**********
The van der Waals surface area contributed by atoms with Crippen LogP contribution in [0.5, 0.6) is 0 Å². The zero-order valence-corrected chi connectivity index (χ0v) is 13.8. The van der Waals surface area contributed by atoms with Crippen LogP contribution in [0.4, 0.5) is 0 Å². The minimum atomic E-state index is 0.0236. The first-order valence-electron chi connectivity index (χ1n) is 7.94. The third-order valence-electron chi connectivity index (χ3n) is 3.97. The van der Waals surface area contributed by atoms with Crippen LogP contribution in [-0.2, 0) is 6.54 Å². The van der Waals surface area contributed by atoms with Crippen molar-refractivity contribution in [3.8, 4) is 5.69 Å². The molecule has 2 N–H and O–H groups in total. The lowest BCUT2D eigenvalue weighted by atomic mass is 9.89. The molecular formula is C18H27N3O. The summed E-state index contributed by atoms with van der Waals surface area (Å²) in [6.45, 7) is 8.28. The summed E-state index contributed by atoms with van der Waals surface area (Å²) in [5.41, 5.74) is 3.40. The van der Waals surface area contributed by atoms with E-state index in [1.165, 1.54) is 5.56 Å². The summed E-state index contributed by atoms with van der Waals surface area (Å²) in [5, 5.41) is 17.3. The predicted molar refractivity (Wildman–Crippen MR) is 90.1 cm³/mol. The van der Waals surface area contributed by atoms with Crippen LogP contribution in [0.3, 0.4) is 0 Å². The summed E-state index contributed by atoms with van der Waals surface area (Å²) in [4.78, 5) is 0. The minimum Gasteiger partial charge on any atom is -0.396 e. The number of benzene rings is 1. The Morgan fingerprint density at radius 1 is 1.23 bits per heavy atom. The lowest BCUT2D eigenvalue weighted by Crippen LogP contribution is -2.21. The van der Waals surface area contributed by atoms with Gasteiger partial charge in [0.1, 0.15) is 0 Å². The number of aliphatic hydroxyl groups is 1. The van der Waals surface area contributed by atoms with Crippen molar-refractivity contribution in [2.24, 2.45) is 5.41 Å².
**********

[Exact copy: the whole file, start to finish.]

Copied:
The van der Waals surface area contributed by atoms with Crippen LogP contribution in [0.5, 0.6) is 0 Å². The zero-order valence-corrected chi connectivity index (χ0v) is 13.8. The van der Waals surface area contributed by atoms with Crippen LogP contribution in [0.4, 0.5) is 0 Å². The minimum atomic E-state index is 0.0236. The first-order valence-electron chi connectivity index (χ1n) is 7.94. The third-order valence-electron chi connectivity index (χ3n) is 3.97. The van der Waals surface area contributed by atoms with Crippen LogP contribution in [-0.2, 0) is 6.54 Å². The van der Waals surface area contributed by atoms with Crippen molar-refractivity contribution in [3.8, 4) is 5.69 Å². The molecule has 2 N–H and O–H groups in total. The lowest BCUT2D eigenvalue weighted by atomic mass is 9.89. The molecular formula is C18H27N3O. The summed E-state index contributed by atoms with van der Waals surface area (Å²) in [6.45, 7) is 8.28. The summed E-state index contributed by atoms with van der Waals surface area (Å²) in [5.41, 5.74) is 3.40. The van der Waals surface area contributed by atoms with E-state index in [1.165, 1.54) is 5.56 Å². The summed E-state index contributed by atoms with van der Waals surface area (Å²) in [5, 5.41) is 17.3. The predicted molar refractivity (Wildman–Crippen MR) is 90.1 cm³/mol. The van der Waals surface area contributed by atoms with Crippen LogP contribution in [0.3, 0.4) is 0 Å². The summed E-state index contributed by atoms with van der Waals surface area (Å²) in [4.78, 5) is 0. The minimum Gasteiger partial charge on any atom is -0.396 e. The number of benzene rings is 1. The Morgan fingerprint density at radius 1 is 1.23 bits per heavy atom. The lowest BCUT2D eigenvalue weighted by Crippen LogP contribution is -2.21. The van der Waals surface area contributed by atoms with Gasteiger partial charge in [0.1, 0.15) is 0 Å². The number of aliphatic hydroxyl groups is 1. The van der Waals surface area contributed by atoms with Crippen molar-refractivity contribution in [2.24, 2.45) is 5.41 Å².